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Primal Screams of Generational Hurt

Paul Nicklen
 

I am proud to live in British Columbia and I am even more proud to be Canadian. I am proud that I grew up in the Canadian Arctic with the Inuit and have worked and lived with First Nations communities for most of my working life. I was proud to have voted for Justin Trudeau, who was elected on a primarily environmental platform.

That illusion was shattered once and for all the day I stood next to Chief Rueben George of the Tsleil-Waututh First Nation and learned that the BC Supreme Court had just sentenced land-defender and cousin to Rueben George, Will George, to 28 days in jail for contempt of court.

George was sentenced for refusing to accept an injunction that grants Trans Mountain Pipeline access to lands that the Tsleil-Waututh Nation have never released, ceded or surrendered to government overseers.

At no time, to use the legal language of the times, have the Tsleil-Waututh granted their free, prior and informed consent for Trans Mountain ULC to access areas which, by right, are an indelible part of First Nations heritage that has been home to the Tsleil-Waututh community that has lived off the land for more than 20,000 years.

I learned a hard truth that day, that the Canadian government and the courts are incapable of upholding even the minimum standards of human rights enshrined by the United Nations Declaration on the Rights of Indigenous Peoples.

Twenty-thousand years. Think about that for a minute. Some 20,000 years ago, the natural world looked not that much different from how it looks today, though in some ways it was markedly different. Large ice caps dominated the northern hemisphere, which meant the large amount of water frozen in ice lowered global sea levels by several dozen meters. The land bridge across the Bering Strait that connected the Americas with what is Russia today allowed early Nomadic Asian tribes to cross into the Americas, including western Canada. These were truly the First Nations. More importantly to today’s conversation, all available evidence shows First Nations people lived in harmony with the natural world.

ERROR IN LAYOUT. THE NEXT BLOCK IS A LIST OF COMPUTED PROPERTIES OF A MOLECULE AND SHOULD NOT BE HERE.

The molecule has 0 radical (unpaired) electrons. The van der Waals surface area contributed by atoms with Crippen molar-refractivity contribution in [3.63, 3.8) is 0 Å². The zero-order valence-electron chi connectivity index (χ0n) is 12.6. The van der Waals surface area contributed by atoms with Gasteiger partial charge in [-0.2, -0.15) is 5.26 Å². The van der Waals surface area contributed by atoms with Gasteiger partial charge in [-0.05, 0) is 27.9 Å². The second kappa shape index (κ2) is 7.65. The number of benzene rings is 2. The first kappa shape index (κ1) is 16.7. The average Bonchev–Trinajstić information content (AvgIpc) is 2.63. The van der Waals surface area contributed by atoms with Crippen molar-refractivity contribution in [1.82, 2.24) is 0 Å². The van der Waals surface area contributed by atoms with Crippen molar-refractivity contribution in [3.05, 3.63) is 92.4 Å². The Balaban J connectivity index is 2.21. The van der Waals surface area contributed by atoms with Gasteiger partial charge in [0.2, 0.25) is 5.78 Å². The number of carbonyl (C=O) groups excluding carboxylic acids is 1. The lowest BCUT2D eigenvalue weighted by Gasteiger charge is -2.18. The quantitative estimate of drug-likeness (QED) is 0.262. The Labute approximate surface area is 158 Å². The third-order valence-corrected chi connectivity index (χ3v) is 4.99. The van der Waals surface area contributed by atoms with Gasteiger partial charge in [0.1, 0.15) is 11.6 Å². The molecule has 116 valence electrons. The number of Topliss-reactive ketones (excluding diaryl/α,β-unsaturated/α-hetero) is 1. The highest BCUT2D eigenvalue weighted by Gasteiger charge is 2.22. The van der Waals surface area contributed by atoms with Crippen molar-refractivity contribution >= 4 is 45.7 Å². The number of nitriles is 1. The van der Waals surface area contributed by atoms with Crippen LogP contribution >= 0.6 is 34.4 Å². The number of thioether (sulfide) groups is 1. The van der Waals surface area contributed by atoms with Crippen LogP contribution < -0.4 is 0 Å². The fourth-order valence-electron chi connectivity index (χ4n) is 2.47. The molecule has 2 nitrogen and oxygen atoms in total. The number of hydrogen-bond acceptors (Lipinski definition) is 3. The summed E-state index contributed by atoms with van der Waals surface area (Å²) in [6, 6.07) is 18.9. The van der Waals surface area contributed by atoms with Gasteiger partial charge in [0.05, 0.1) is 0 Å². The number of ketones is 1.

On the day of the Supreme Court judgment in May, Tsleil-Waututh lands were fenced off while bulldozers pushed over trees and tore up the soil in front of our eyes. The bulldozers and earth movers were ripping into the ground for a pipeline that will transport the dirtiest oil in the world, from Alberta’s aptly named tar sands to Vancouver, where the oil will be shipped overseas to be processed far away from the land and soil that gave it birth.

On this day, as trees fell and tears ran down the faces of tribal elders forced to bear witness to an unspeakable crime, we were living in a real-world Avatar moment — Jair Bolsonaro’s Brazil transported to the temperate rainforests of Canada’s West Coast. It was, once again, a case of money and naked greed sublimating and ruining all that is good in the world.

My partner Cristina Mittermeier and the rest of the SeaLegacy team pushed through our own tears as we documented, on film and in images, the grief, sadness — and anger — that the Tsleil-Waututh felt that day, and still feel today.

When Cristina asked Rueben George to share his thoughts, for the historical record, Rueben let out an ethereal cry that spoke of a hurt for the ages. It was a primal stirring of the soul, a cry of generations betrayed, a testament to the wounds of a culture deeply attached to the earth and soil that gave birth to us all.

It is shameful. As a nation, we should be ashamed and embarrassed at the ways how we have treated the indigenous people of this land. From forced religion to the discredited practice of residential schools, from the loss of ancient languages to, now, the dispossession of their lands, it is a terrible crime.

It is becoming increasingly clear that Canada will miss its carbon targets, trumpeted so loudly at the Paris Agreement signed in April 2016 — six years ago now — and that is a stain on the image of Canada that will tarnish us forever. Rather than being a leading nation in meeting carbon targets, as our leaders led us to believe, we will be just another nation-state that drove a dagger into the heart of the idea of a green, sustainable future that embraces renewable energy at its core. We have become the Brazil of the North. Our own Supreme Court has told us so, even as the voice of the Tsleil-Waututh elders emitted their haunting cry.

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